Even if you know that content marketing is a valuable strategy, it’s not always as easy to convince other people of that fact.
Between the expense involved and the downright foreignness of content marketing to most marketers, it can be difficult to encourage other people to get onboard – especially when these people include your CMO.
Luckily, there’s a way around this difficult scenario.
By understanding how to build an effective case for content marketing and implement it accordingly, you can have your company creating custom content and reaping the benefits of this compelling form of marketing in no time at all.
Read on to learn more.
First Things First: Why Do People Still Resist Content Marketing?
Despite the fact that content marketing is so demonstrably valuable, many marketers simply fear what they don’t know.
Unless they’ve used content marketing or seen it in action before, it’s natural to expect that they’ll be wary and confused by the prospect.
What’s more, content marketing doesn’t offer the rapid, fast-paced turnaround many marketers want. Instead of being an instant gratification mechanism that offers immediate results, content marketing is a long-term strategy that drives a positive ROI over months and years.
Unlike many short-term strategies, though, it also maintains its value — for months and years.
Despite this fact, though, the adoption of content marketing makes CMOs do things they’re uncomfortable with. For one, it requires them to question their traditional beliefs about marketing, which they may hold dear even if those beliefs are no longer pushing results.
What’s more, it can be difficult for inexperienced CMOs to understand how content drives value and why it’s so wise to take a highly customer-centric approach to marketing.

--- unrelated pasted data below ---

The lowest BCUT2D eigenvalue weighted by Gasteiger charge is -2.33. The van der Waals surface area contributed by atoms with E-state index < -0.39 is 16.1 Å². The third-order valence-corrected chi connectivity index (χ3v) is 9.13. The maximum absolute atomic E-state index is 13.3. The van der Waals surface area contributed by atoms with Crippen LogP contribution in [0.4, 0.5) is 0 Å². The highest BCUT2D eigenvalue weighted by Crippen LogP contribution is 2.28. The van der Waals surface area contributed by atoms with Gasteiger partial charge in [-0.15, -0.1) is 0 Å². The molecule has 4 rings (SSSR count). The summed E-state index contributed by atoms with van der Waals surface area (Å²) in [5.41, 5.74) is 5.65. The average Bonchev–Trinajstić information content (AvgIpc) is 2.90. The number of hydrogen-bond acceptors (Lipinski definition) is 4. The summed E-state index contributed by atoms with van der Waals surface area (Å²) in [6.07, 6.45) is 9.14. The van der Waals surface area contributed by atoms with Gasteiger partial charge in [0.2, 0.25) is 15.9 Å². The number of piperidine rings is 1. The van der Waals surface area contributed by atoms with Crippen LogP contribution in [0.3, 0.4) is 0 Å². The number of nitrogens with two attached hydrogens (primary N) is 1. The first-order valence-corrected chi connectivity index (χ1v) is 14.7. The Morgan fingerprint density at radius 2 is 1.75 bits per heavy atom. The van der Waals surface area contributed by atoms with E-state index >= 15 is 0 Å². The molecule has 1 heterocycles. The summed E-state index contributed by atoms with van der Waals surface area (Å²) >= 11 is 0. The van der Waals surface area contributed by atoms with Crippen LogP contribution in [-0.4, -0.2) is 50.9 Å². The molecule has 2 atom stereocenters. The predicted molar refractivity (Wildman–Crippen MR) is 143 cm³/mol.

Thanks to all of these factors and many more, it’s up to you to create a compelling case that demonstrates the benefits, value and importance of content marketing.
Crafting Your Case in 5 Simple Steps
Whenever you pitch someone with a new idea, it’s critical to be as organized as possible. Introducing the concept of content marketing to your CMO is no different. To ensure your content adoption talk goes as well as possible, follow these five steps:
1. Arm yourself with the facts
Imagine this: you sit down with your CMO and say, “Hey, we need content.”
Is he or she impressed?
What if you did this, though: “Hey, did you know that 85 percent of consumers consult expert content before they make a purchase?”
While the foundational message of the two statements is similar, the delivery is incredibly difficult.
By arming yourself with the facts before you sit down for this conversation, you set yourself up to succeed and change minds.
2. Shine a light on widespread adoption trends
Sometimes, CMOs are hesitant to make big changes because they believe that nobody else in the industry is doing it.
When it comes to content, though, this simply isn’t true.
Right now, 75 percent of all marketing leaders report experiencing increased loyalty and reduced marketing costs thanks to content marketing. This is why CMOs continue to make large investments into content marketing and why the trend shows no sign of stopping anytime soon.
When your CMO understands how popular content marketing truly is and what hefty investments other companies are making into it, it’s much more likely that he or she will agree to adopt the strategy.